'Conversations About Dementia'
March 11 class in Lake Oswego will offer tips and advice for families and professional caregivers
As the states population continues to age, Oregon Care Partners is reaching out more than ever to heal the heartbreak of dementia with a series of free classes for families and professional caregivers.
Called Conversations About Dementia, the classes are part of OCPs extensive list of offerings funded through a contract with the State of Oregon and in collaboration with the Oregon Department of Human Services.
The OCP is bringing this program to every corner of the state, spokesman Jack Coleman says. Theres a huge need for it.
Lake Oswego is one of many places in the state with a large senior citizen population, Coleman says, and so OCP is bringing Conversations About Dementia to the Lake Oswego Adult Community Center (505 G Ave.) on Friday, March 11. The class, which is scheduled from 10-11:30 a.m., is being presented by the Alzheimers Association.
The goal, Coleman says, is to provide tips for breaking the ice and setting the stage for meaningful and productive conversations about dementia.
Caregivers are under a lot of pressure, Coleman says, as are the families of people living with Alzheimers or dementia. The caregivers health is at stake, too. They need better knowledge about what resources are available and what to expect.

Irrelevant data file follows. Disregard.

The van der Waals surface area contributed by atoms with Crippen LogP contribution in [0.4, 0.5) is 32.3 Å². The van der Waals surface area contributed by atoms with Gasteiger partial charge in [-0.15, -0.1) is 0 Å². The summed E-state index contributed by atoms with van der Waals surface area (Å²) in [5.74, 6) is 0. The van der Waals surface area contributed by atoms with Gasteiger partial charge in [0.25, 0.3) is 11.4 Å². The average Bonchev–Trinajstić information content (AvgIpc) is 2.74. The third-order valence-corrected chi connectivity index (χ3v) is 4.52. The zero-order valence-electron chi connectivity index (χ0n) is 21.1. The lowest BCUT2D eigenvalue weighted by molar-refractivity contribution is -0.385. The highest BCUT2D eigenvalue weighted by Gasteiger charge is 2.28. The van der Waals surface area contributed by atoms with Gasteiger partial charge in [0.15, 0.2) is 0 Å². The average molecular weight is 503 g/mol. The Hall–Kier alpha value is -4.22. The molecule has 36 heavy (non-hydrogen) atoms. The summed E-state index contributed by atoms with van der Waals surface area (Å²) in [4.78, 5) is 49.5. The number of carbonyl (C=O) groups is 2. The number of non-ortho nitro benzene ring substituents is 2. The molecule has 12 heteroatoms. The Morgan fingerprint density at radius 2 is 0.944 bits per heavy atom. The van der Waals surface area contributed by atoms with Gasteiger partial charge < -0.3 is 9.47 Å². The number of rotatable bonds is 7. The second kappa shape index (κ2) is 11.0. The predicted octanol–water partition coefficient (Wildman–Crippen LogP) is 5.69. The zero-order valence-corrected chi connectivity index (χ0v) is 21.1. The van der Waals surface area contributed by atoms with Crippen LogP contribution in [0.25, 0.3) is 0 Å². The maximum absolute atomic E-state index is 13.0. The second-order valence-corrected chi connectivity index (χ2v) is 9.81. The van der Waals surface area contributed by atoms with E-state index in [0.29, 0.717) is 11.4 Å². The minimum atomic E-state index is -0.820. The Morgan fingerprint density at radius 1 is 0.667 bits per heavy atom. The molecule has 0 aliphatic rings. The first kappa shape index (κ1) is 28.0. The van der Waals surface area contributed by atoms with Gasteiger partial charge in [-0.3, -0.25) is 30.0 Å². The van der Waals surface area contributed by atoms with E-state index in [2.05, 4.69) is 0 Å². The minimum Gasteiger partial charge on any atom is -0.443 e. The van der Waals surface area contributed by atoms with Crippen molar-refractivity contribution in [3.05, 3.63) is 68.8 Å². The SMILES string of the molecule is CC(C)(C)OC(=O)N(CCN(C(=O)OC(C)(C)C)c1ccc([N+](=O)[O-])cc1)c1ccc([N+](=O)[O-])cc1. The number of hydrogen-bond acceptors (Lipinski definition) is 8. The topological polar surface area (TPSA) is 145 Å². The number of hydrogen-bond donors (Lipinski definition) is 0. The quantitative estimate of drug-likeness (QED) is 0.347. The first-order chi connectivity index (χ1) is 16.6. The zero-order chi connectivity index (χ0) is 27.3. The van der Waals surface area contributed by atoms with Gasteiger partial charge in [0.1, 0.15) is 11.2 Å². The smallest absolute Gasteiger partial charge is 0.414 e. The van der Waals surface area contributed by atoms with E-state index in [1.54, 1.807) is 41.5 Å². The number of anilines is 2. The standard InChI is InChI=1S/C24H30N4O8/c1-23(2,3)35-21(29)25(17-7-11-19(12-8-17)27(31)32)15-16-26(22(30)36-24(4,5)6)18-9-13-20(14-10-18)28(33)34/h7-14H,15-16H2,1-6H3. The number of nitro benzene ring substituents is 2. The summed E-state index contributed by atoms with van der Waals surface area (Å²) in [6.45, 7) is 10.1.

Sara Holland, director of programs and outreach for the Oregon chapter of the Alzheimers Association, agrees and notes that Alzheimers is the sixth leading cause of death in the U.S.
And it is the only one we cant prevent, treat or cure, she says. Some caregivers have been caring for years, and they really need help understanding safety and medications.
The problem is especially acute in Oregon, Holland says, because the state in general is aging much faster than the rest of the country. Fortunately, she says, knowledge about the disease is growing rapidly, even as the number of Alzheimers cases explodes.
Sometimes, people have shown symptoms for years and they dont realize they have Alzheimers or dementia, Holland says. There are normal cognitive changes and changes that should be looked at by a physician.
Coleman says that during the Conversations About Dementia class, expert caregivers will share real-world experiences and offer advice about how to discuss going to the doctor for a diagnosis, deciding when to stop driving, making plans for managing finances and legal documents, and other difficult discussions.
This program is very accessible, and its free due to state funding, he says. A free resource is finally here.
To register for the class, contact the Alzheimers Association 24/7 help line at 800-272-3900. For more information about free online and in-person classes about dementia care, go to www.oregoncarepartners.com.